In our 7th article in a series of 17 Sustainable Ideas for COP17, we review the results of The African Green City Index after the press conference today at the Local Government Pavilion of the Climate Change Response Expo. The press conference was hosted by Edna Molewa, Minister of Environmental Affais, Siegmar Proebstl, CEO of Siemens Africa, Delia Meth-Cohn, Editorial Director of CEMEA and the Mayor of Durban, James Nxumalo.
The results of the African Green City Index, a research project by the Economist Intelligence Unit in cooperation with Siemens, were unveiled at the Local Government Pavilion of the Climate Change Response Expo in Durban. The African Green City Index is part of a research series which has to date evaluated the environmental sustainability of more than 120 cities in Europe, Asia, Latin America, Germany the US and Canada and now Africa.
The project is unique is that it considers both quantitative and qualitative indicators which may influence and inform the outcome of the Green City Index. The indicators were selected with advice from a panel of experts including the African Development Bank, UN Habitat and the World Bank.
15 major African cities were chosen independently and evaluated in terms of their environmental performance and policies. While environmental performance and associated data is crucial in developing an index of this nature, the quality of current and future environmental policies drawn up by cities was also considered to be vital. It is broadly believed that those cities with good governance and hence good policies would be better off in dealing with Climate Change in future.
The study looked at different environmental categories, such as energy and CO2, transport, water, waste, land use, and environmental governance. The majority of data was collected from publicly available sources for the years 2009 and 2010, with challenges experienced in sourcing comparable data in certain categories e.g. air pollution.
Delia Meth-Cohn, Editorial Director of CEMEA, an Economist Intelligence Unit, believes that the Green City Index should not be considered in isolation and is neither a tool for pointing fingers at cities struggling in some or all of the categories. Instead she considers the index to be a benchmarking tool for cities used to aid understanding by providing insights into the specific challenges. It would also go some way in fostering best practice sharing, by highlighting innovative ideas, strategies and projects that other cities might wish to follow.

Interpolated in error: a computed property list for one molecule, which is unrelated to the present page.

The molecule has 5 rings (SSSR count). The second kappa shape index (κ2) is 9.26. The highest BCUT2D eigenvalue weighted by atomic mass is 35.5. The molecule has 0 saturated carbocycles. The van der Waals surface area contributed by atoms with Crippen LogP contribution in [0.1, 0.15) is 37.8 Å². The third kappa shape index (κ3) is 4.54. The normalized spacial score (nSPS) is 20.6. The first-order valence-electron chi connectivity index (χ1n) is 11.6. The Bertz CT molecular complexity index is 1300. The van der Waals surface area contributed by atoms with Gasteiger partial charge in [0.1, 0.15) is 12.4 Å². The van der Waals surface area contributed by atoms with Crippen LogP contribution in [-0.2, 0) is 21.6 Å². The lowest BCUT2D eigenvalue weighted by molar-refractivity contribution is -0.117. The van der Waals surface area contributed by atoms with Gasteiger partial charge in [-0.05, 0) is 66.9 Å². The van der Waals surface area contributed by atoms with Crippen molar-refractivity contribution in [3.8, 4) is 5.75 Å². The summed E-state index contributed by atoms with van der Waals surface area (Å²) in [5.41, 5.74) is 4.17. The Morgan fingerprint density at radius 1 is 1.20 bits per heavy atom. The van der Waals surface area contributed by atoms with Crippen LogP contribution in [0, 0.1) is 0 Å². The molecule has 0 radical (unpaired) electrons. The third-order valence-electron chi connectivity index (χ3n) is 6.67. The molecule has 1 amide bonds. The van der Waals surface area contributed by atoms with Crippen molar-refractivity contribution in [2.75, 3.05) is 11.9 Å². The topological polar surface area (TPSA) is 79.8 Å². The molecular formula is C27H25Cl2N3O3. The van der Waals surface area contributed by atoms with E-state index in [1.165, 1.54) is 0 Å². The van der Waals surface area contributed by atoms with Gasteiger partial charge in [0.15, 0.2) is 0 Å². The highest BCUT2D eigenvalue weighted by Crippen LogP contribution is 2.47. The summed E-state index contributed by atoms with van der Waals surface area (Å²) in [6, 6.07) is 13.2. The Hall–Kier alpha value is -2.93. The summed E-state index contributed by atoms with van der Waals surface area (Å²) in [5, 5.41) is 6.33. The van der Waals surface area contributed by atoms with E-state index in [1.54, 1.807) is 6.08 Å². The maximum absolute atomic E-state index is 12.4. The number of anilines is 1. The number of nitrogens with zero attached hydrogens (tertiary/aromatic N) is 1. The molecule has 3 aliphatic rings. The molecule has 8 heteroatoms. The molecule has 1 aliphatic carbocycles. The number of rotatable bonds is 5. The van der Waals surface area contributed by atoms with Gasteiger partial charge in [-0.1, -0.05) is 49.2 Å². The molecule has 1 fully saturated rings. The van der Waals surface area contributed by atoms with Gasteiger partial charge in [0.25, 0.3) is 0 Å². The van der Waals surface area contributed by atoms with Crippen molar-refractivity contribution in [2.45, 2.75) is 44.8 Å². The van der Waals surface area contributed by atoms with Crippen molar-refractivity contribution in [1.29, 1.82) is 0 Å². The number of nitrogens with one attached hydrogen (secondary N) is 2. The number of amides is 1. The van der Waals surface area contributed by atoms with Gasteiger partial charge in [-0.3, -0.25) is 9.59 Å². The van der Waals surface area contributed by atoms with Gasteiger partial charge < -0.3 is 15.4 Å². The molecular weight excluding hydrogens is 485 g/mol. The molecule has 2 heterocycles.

Siegmar Proebstl, CEO of Siemens Africa noted the UN’s 2010 State of African Cities which warns that rapid urbanization could be more of a burden than an opportunity, unless immediate and decisive policy action is taken. He further adds that the African Green City Index is also aimed at starting a dialogue about best practices in the area of green policies and infrastructure, which would help cities learn from one another.
The cities were rated according to the 8 environmental categories (as highlighted above), using a subset of indicators. They were then grouped into broad categories based on the average result of all cities included in the study. No single leading city was identified but the relative strengths and weaknesses of each city were highlighted in each category.
The results were as follows;
Note: Well above average: 0 cities (Examples of cities previously ranked in this category include Singapore and Curitiba, Brazil)
It was noted that in arriving at these results, that South African cities and Accra benefited from good governance and sound policies while North African cities were better at providing access to services. Several other results and conclusions are worth noting;
– Density: Cape Town and Pretoria have the lowest population density of the 15 African Cities, an issue which will need to urgently addressed, if Cape Town aims to enhance its environmental performance
– Waste: Pretoria generates, by far, the highest amount of waste at 1070 kg per person per year.
– CO2: South African cities produce CO2 emissions from electricity consumption that is more than 5 times the figure of North African cities.
– Green spaces: Cape Town was ranked top in this category largely due to its topography and introduction of new green spaces
– Public Transport: Cairo is ranked top in this category due to a collection of current and future investments in public transport.